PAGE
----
Looking at it from a security point of view, i guess i could argue that it was ok to have 3 separate logons, but i think i would be trying to convince myself it was ok rather than actually believing it – the only security here would be username/password – and if they were already in the RWW they have a username and a password. So what’s the point?

It does seem as if i am resigned to the fact that i wont be able to use ISA Server to publish the SBS Server as successfully as i was hoping – although i cant help thinking if i can just change that setting…..

That leads us back to the first point – don’t tweak your SBS. That really is all you need to know. If it doesn’t have a wizard – you probably shouldn’t be doing it.

I found that very hard to ‘deal with’ / ‘understand’ when i first started out, because being trained as an MCSE you are shown the enterprise way of doing things, using scripts or just directly using MMC tools.

Using the wizards kind of felt like cheating – I’m an mcse i know how to do this without using the wizard and that’s what ill do.’ was my general opinion of all things SBS – and the amount of problems i used to have was ten fold to what i have now. Having sat down and read the SBS Administrators companion as well as Harry Brelsfords little red book i changed my mind. It was like a light went on in my head, OHHHHHHHHHHHHHH i thought, That makes sense, and Oh – and the wizard does all of that for you as well – why don’t i use the wizards? and from that day forth i was converted. It’s surprising still how much thought has gone into the design of these products, and just how complicated they are, and how simplified they have been by these incredible wizards.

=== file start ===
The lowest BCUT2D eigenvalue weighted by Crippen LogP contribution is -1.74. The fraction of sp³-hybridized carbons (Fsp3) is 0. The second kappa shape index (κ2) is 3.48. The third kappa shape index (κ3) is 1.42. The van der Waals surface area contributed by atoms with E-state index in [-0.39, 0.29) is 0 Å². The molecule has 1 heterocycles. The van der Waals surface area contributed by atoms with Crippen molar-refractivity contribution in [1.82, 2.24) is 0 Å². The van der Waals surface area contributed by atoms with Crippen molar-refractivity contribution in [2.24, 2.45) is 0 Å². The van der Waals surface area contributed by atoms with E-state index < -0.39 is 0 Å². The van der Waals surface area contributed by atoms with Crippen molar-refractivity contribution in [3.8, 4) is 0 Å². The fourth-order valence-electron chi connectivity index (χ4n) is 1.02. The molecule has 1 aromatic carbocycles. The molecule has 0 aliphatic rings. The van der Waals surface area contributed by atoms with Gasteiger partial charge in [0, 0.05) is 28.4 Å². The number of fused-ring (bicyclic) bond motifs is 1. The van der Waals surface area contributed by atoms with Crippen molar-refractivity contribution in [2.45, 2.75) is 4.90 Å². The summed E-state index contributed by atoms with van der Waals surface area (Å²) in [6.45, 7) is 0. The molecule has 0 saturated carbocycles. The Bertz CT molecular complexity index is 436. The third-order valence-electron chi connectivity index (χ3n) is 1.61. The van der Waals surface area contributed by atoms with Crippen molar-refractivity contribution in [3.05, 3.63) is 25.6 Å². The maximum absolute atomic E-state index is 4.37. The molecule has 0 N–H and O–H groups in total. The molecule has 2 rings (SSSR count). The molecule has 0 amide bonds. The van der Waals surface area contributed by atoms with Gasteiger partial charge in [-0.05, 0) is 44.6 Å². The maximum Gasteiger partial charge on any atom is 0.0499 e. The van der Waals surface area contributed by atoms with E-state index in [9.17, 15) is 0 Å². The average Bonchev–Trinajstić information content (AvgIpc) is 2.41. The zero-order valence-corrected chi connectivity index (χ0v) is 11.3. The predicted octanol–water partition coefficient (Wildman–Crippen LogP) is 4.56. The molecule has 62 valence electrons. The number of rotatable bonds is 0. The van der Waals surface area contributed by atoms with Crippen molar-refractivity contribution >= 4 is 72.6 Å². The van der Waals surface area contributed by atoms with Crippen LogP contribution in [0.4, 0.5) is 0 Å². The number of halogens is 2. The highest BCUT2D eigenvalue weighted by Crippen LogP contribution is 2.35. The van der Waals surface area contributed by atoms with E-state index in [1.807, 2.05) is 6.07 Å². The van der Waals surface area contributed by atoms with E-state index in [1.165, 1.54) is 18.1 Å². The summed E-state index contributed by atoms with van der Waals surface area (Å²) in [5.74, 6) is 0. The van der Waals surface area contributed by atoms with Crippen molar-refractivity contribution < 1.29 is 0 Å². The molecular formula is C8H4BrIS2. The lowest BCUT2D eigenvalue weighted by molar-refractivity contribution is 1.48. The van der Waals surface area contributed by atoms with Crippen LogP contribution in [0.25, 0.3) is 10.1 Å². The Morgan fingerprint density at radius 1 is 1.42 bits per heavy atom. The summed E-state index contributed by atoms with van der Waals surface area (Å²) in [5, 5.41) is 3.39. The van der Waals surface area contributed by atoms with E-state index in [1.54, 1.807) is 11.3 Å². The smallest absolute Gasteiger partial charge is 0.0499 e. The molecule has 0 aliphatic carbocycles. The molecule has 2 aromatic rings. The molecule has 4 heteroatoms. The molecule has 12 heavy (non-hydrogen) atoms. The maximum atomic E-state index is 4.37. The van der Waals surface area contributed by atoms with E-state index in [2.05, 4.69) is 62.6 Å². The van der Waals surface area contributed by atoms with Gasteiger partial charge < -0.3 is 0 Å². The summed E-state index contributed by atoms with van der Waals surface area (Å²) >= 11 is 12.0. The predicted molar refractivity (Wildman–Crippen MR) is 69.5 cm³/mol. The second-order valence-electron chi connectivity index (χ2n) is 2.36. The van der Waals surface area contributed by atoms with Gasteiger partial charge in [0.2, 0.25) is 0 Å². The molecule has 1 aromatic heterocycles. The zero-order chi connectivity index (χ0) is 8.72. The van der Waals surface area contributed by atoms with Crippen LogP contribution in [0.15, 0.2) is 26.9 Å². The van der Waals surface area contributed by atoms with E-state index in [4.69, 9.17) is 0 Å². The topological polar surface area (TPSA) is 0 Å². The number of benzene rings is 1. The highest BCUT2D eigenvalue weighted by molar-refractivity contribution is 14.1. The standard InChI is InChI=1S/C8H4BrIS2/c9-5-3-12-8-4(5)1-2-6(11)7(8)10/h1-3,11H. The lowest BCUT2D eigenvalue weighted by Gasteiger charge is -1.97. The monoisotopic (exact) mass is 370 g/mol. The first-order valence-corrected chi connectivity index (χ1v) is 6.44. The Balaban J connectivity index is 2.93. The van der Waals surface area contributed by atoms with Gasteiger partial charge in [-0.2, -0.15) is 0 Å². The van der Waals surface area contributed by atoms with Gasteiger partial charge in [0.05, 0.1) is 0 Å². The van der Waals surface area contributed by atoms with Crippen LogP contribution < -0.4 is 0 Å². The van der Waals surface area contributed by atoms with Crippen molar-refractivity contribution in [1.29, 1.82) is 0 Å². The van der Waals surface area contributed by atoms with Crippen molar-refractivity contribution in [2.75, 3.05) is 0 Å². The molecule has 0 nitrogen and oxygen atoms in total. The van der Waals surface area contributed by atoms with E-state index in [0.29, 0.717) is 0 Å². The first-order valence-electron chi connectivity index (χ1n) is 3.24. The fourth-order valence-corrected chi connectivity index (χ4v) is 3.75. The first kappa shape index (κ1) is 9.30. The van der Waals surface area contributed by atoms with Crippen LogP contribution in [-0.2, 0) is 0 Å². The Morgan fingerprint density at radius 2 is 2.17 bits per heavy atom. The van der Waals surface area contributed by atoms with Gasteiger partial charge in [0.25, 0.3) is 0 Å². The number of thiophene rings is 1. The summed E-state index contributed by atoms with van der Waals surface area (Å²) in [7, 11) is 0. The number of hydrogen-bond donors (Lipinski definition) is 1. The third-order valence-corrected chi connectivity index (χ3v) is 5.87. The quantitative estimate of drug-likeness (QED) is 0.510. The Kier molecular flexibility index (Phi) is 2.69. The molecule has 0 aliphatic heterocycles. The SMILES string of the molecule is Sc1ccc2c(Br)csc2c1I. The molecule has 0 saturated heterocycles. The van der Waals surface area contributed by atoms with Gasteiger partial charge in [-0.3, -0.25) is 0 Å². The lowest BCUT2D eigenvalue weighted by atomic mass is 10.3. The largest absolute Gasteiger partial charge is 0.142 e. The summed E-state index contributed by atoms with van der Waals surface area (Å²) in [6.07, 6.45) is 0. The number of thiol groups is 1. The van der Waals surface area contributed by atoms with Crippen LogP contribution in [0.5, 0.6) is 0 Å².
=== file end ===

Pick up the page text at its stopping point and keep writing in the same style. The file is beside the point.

So i am left now with the task of rewriting part 2 and 3 of my guide  – however something tells me it will be much easier now.

This aside – i think it will still be of interest to some people to use ISA – even as a stop gap between Forefront Threat Management Gateway – i know we are deploying it along side our SBS 2008 boxes – because our customers currently have SBS 2003 Premium, and will still want the control over outbound access as well as inbound.

In fact you could look at it as just outbound protection… but it isn’t. Not being able to publishing the Web Applications directly via ISA is a disappointment, but it will still protect folders and directories we don’t want published.

And it will still give us more control over access to the server remotely than we would otherwise have, but somehow these problems have taken the shine off of things…

About Robert Pearman
Robert Pearman is a UK based Small Business Server enthusiast. He has been working within the SMB IT Industry for what feels like forever. Robert likes Piña colada and taking walks in the rain, on occasion he also enjoys writing about Small Business Technology like Windows Server Essentials or more recently writing PowerShell Scripts. If you're in trouble, and you can find him, maybe you can ask him a question.